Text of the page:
Aktuelle Fellows des Zentrums für Holocaust-Studien

Katrin Antweiler is a doctoral researcher at the International Graduate Center for the Study of Culture at JLU Gießen. In her dissertation "Memorialising the Holocaust in Human Rights Museums. A Comparative Analysis of Memory as a Means of Government", Katrin investigates entanglements of Holocaust memory with the Human Rights project in the light of global governmentality. In doing so, Katrin is especially interested in the ideal of a historically literate global citizen and how it is conditioned by the Holocaust – Human Rights nexus. This work is based on three case studies of Human rights museums: the Nuremberg Trials Memorium in Nuremberg, Germany, the Canadian Museum for Human Rights in Winnipeg, Canada, and the Johannesburg Holocaust & Genocide Centre in Johannesburg, South Africa. With a special focus on the narrative about the history of the Holocaust in relation to universal human rights that each museums conveys, Katrin probes contemporary Holocaust-memory politics and their impact on democratic imaginaries of the present and the future.

Katrin studied in Bremen, Tel Aviv and Berlin, where she received an M.A. in Cultural Studies from Humboldt-University. She won a Research Track Scholarship from the Humboldt Graduate School and holds a PhD-stipend from the International Graduate Center for the Study of Culture since 2017. She further received several research grants from the DAAD and is a member of the International PhD Programme Literary and Cultural Studies as well as associated to the Chair for Critical Studies in Higher Education Transformation at Nelson Mandela University. Katrin's wider interests are in Cultural Memory Studies, Studies of Governmentality, Decolonial Thought as well as Feminist Theory. She has lectured on Memory and Museum Studies at Humboldt University and is engaged as an educator at Holocaust-related memorial sites in and around Berlin.

Vlasta Kordová is a PhD candidate at the Jan Evangelista Purkyně University in Ústí nad Labem. She holds a state rigorosum and a master's degree in Contemporary History from the Charles University (Faculty of Arts) and a bachelor’s degree in History and German Studies at the Charles University (Faculty of Education). In her doctoral project she focuses on the issue of anti-partisan warfare beyond the Eastern Front, i.e., the structure of the National Socialist (NS) repressive apparatus, its units and strategies used for eradication of enemies in the rear. 

She published a monograph and articles focusing on partisan warfare on the Eastern Front, the Protectorate of Bohemia and Moravia, the Holocaust and on interpretation of the WWII in Central Eastern European countries. Kordová received the Jan Patočka Fellowship at the Institute für Wissenschaften vom Menschen in Vienna with her project Victimization and Heroization of WWII in “history making” (concerned with post-Soviet Union countries). With academic consent of Prof. Philipp Ther at the University of Vienna she fulfilled her research projects concerned with (NS) repressive apparatus supported by the Österreichische Austauschdienst. During her doctoral studies, Kordová collected research experiences in Poland, Germany and Austria.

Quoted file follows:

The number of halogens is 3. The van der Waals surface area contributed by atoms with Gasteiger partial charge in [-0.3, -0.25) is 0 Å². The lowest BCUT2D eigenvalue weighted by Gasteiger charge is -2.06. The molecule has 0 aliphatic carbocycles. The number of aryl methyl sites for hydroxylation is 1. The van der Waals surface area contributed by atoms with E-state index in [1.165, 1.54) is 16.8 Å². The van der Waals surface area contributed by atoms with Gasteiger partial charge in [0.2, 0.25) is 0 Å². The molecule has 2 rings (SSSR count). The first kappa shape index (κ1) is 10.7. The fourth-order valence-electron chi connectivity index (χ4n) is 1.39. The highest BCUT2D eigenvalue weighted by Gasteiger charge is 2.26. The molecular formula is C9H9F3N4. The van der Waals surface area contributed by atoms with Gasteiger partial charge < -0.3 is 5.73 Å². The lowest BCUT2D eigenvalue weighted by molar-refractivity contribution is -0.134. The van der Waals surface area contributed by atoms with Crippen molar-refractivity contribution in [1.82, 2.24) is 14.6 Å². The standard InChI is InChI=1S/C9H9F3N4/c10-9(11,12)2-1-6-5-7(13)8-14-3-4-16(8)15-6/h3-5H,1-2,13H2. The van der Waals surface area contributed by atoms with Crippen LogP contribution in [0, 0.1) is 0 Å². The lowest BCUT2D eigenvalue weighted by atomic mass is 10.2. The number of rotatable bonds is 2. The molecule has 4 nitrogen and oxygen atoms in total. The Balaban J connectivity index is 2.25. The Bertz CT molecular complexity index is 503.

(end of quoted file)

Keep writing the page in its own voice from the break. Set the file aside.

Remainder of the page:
The project examines the Holocaust as one of the crimes committed by the Nazis within anti-partisan warfare in the rear of the Eastern Front. It conceptualizes the Bandenbekämpfung employed by the Nazis (a central term since the summer of 1942) and demonstrates how this term was ideologically loaded (followed-up by the concept of Vernichtungskrieg – war of annihilation) and subdivides the Bandenbekämpfung into its constituent categories. This categorisation attempts to reveal the crucial difference between our current understanding of anti‑partisan warfare during the WWII and how the NS state understood the persecution of its enemies beyond the front.

Winson Chu is Associate Professor of Modern Central European History at the University of Wisconsin–Milwaukee. As a Humboldt Research Fellow from March 2020 to August 2021 at the Center for Holocaust Studies, Dr. Chu is working on how locals serving in the Kriminalpolizei (German Criminal Police, Kripo) in the Central Polish city of Łódź/Litzmannstadt facilitated the Holocaust.

This work engages three interrelated aspects: the Kriminalpolizei as an organization of persecution, the continuing networks between the Łódź Ghetto and the rest of the city, and Germanization in occupied Poland. This integrated perspective reframes occupied Łódź as one city and follows interethnic ties across the interwar, war, and postwar periods. Dr. Chu completed his Ph.D. at the University of California, Berkeley and was awarded the annual Fritz Stern Dissertation Prize given by the Friends of the German Historical Institute in Washington, DC. His monograph, The German Minority in Interwar Poland, was published by Cambridge University Press in 2012 and received a Fraenkel Prize commendation by the Wiener Library in London.

Dr. Chu is also the co-author of “A Sonderweg through Eastern Europe? The Varieties of German Rule in Poland during the Two World Wars,” which appeared in the September 2013 volume of German History and which was awarded the Article Prize of the German History Society. In 2017, he published “From Łódź to Litzmannstadt: German Pasts and Holocaust Sites in Post-Communist Poland” in Holocaust and Genocide Studies.

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